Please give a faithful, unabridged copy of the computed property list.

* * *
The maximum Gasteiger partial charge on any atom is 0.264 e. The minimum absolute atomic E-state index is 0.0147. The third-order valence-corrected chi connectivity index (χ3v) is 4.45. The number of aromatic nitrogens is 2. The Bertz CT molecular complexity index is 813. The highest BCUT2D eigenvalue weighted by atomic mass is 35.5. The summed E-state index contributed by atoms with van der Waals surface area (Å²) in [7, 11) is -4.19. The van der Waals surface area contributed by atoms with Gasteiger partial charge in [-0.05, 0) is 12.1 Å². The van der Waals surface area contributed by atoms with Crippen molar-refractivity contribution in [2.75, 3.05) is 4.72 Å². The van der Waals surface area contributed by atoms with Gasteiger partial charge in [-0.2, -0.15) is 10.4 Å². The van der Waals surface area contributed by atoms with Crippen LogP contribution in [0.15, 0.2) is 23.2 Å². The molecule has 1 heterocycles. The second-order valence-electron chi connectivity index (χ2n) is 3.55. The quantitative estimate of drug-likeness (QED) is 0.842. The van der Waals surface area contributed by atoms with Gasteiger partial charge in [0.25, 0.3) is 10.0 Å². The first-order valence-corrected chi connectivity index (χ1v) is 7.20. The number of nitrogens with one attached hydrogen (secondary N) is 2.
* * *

The maximum Gasteiger partial charge on any atom is 0.264 e. The minimum absolute atomic E-state index is 0.0147. The third-order valence-corrected chi connectivity index (χ3v) is 4.45. The number of aromatic nitrogens is 2. The Bertz CT molecular complexity index is 813. The highest BCUT2D eigenvalue weighted by atomic mass is 35.5. The summed E-state index contributed by atoms with van der Waals surface area (Å²) in [7, 11) is -4.19. The van der Waals surface area contributed by atoms with Gasteiger partial charge in [-0.05, 0) is 12.1 Å². The van der Waals surface area contributed by atoms with Crippen molar-refractivity contribution in [2.75, 3.05) is 4.72 Å². The van der Waals surface area contributed by atoms with Gasteiger partial charge in [-0.2, -0.15) is 10.4 Å². The van der Waals surface area contributed by atoms with Crippen LogP contribution in [0.15, 0.2) is 23.2 Å². The molecule has 1 heterocycles. The second-order valence-electron chi connectivity index (χ2n) is 3.55. The quantitative estimate of drug-likeness (QED) is 0.842. The van der Waals surface area contributed by atoms with Gasteiger partial charge in [0.25, 0.3) is 10.0 Å². The first-order valence-corrected chi connectivity index (χ1v) is 7.20. The number of nitrogens with one attached hydrogen (secondary N) is 2.